Molecular Medicine Israel

Gut Flora Boost Cancer Therapies

Germ-free or antibiotic-treated mice fare worse than those with rich gut microbiomes during cancer treatment, two studies show

Gut microbes—or a lack thereof—can significantly affect the efficacy of certain cancer therapies elsewhere in the body, according to two studies appearing in Science (November 21: 1, 2). Independent teams show in mouse models of cancer that gut microbes appear to modulate the host immune responses sparked by the anticancer drug cyclophosphamide, as well as by certain types of immunotherapy and chemotherapy. Both found that germ-free mice responded less well to tumor-targeting therapies than animals with rich gut microbiomes.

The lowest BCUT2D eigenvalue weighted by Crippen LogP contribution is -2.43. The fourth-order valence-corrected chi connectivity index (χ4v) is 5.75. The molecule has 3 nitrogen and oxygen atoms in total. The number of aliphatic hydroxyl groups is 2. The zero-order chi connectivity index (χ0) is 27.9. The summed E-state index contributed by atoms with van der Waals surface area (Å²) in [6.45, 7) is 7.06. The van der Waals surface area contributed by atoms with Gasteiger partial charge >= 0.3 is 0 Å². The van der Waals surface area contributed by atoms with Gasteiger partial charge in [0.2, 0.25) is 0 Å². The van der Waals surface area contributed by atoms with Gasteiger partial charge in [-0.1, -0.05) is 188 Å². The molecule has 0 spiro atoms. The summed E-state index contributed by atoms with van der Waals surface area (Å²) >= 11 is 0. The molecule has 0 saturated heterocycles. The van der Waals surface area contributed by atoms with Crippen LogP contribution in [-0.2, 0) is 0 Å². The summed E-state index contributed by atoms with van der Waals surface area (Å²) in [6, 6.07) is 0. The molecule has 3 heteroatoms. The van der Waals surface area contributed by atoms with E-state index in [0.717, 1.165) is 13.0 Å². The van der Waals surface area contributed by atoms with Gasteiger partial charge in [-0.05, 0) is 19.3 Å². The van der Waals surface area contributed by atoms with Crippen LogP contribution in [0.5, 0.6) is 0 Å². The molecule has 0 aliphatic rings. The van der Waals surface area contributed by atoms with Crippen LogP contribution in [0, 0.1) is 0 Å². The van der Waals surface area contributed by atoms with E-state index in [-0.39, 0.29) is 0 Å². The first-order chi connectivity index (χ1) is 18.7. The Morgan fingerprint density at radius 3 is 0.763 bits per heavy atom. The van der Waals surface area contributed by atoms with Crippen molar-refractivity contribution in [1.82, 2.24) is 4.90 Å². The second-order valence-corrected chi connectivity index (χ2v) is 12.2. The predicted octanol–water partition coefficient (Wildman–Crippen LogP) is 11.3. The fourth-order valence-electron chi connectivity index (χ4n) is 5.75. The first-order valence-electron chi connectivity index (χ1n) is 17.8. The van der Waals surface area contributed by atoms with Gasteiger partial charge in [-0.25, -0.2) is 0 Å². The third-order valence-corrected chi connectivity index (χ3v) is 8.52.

“Most of the time we think about the gut microbiome shaping the local environment. Now these papers are breaking the glass ceiling and going into extra-intestinal organs . . . and influencing activities of drugs,” said Christian Jobin, a professor of infectious diseases and pathology at the University of Florida who reviewed both studies, and was not involved in either. “That’s really quite unique.”…

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